Suleikha Snyder has something to say about Sheikh romances

And she’s 100% right

The romance genre has embraced then tossed aside a number of institutional -isms since it’s inception. In the past: gay characters often telegraphed “villain” to readers, heroes and heroines of color were relegated to niche imprints, and rape was par for the course. But romance changes with the times, which is a huge part of why I love it so much.

So what’s the deal with Sheikh romance? It’s 2014, and it’s time for us to think about why this is the last remaining acceptable romance trope that should make us all feel squicky. 

As Suleikha says, "The sheikh trope wants to be civil and savage all at once and, in doing so, erases the minority experience completely from the page.”

Read more of what she has to say here

The typical excuse for that exclusion is genre, not gender. But those two words have a common root, and are intertwined in many ways. Romance is seen as unserious and frivolous because women are seen as unserious and frivolous, and romance is written largely by women, for women, about concerns traditionally seen as feminine (Jennifer Weiner and Jodi Picoult have made a similar argument about commercial fiction by women).
For years, I’ve hemmed and hawed about how to cover genre fiction more consistently. As our readers know, we do well by mysteries and thrillers (every Monday), but other popular genres have received only sporadic attention from Book World.
Of course, we’ll never be able to satisfy the thirst of the most devoted fans, but I’m pleased to announce the introduction of two new monthly roundups dedicated to some of the most popular fiction in the country: science fiction & fantasy and romance. Each month, critics will present their favorite three new novels in these genres.

The best new science fiction & fantasy and romance every month

Ron Charles and the Washington Post take a stand for genre fiction. Word.

The consensus that female lust is normal and real has been a long time coming—so long that any acknowledgment that our desire is adulterated by doubt can still seem anti-woman, or anti-sex, or anti-sexual-woman (or just a downer). The challenge that the new group of memoirs converges on is to show otherwise: to get at what feels true, which is that the endless internal oscillation that happens during sex needn’t sabotage our sexual experience, much less our autonomy. If questioning can’t be part of expressing female desire, that is a diminishment.

Why Is It So Hard for Women to Write About Sex? - Claire Dederer - The Atlantic

A fascinating piece — mainly about nonfiction and memoir — but I confess, it is awfully difficult for me to write sex scenes because I feel so compelled to get them right - and to provide my heroines with agency around the act.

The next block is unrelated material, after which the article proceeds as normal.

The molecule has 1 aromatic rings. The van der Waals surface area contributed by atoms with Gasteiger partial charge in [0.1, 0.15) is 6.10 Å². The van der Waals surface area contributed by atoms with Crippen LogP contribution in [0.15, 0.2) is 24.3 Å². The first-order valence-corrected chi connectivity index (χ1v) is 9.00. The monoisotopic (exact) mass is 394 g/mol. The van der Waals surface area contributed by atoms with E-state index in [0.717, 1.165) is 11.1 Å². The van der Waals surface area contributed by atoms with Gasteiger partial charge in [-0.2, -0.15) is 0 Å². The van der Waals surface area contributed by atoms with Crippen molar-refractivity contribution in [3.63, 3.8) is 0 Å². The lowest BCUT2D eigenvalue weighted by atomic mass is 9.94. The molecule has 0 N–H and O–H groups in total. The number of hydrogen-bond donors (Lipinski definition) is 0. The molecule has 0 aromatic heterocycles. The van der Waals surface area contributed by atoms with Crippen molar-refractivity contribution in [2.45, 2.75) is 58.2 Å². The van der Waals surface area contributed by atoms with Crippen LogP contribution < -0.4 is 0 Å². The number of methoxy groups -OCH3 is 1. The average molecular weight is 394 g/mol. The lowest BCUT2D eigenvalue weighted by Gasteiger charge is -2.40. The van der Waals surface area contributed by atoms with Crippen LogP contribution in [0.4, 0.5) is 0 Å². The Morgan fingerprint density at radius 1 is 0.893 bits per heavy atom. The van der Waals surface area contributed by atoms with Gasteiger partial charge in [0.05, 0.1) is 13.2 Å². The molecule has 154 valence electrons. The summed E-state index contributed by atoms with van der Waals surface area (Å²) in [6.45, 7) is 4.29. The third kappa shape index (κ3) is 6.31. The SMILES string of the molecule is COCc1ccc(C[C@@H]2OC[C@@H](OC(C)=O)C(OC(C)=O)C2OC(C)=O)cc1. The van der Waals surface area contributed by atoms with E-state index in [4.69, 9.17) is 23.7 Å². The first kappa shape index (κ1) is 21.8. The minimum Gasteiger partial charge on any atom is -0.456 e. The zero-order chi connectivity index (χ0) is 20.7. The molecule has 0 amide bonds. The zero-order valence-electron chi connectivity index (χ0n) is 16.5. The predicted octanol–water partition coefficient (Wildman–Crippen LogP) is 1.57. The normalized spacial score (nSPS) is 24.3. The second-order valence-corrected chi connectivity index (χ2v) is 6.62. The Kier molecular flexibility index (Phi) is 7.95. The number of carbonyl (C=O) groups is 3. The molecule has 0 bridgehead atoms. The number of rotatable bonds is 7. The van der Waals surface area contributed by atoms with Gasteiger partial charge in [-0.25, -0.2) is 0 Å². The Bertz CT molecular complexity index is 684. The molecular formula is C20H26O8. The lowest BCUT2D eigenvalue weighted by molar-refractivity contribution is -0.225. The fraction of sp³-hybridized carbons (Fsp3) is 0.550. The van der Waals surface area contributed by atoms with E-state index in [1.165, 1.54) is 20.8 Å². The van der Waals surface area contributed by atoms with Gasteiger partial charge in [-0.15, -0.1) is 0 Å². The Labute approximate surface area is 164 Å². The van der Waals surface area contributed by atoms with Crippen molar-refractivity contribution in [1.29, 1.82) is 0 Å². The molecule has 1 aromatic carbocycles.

My new favorite expert on obscenity is Melissa Mohr, the author of ”Holy Sh*t: A Brief History of Swearing,” which came out this year from Oxford University Press. (You can hear her on this hilarious episode of the linguistics podcast Lexicon Valley.) With her PhD in English from Stanford University, she is perhaps the only woman in the world I can call up on the phone out of the blue to ask about the word [barnyard fowl].
“Oh, that’s very interesting,” she says in her laughter-filled voice. “It’s a word used much more in Britain than in the U.S., where it became incredibly taboo, of course. But in Britain they still use the word for ‘watercock’ and ‘roosters’.”
After a quick trip to the Oxford English Dictionary, she tells me: “The first obscene use is in 1618, and it’s way down at meaning No. 20. But there’s also this amazing 15th-century lyric poem. Some scholars says it’s not a description of a penis, but it must be!”
She reads it to me. I take her off speaker-phone.
Mohr says the word was not tremendously common “until Victorian pornography — then it’s used quite a lot. But I suppose because romance novels are written for women, that word would have been seen as kind of masculine, kind of harder, and so previously, romance novels would have used other words.”

Ron Charles from the Washington Post discusses fowl language in Romance Novels.

Romance writers feel the heat from ‘Fifty Shades of Grey’

More interesting, is the way MacLean touches on the heteronormative objectification of male violence and the prurience inherent in the Fallen Angel’s winning business model, which incorporates a women-only one-way mirrored viewing gallery alongside the ring, where ladies of all classes mingle, wearing masks, for ogling.

Sarah MacLean’s Killer Duke and Eroticizing the Thrill of the Fight (a little violence with your romance, Part 2) | Badass Romance

I’m wild about this post on No Good Duke Goes Unpunished. It’s a thoughtful, fascinating analysis of romance heroes and violence, using my latest as an example more than anything else. I wish I could hand it out to every person who looks down their nose at romance readers and the genre.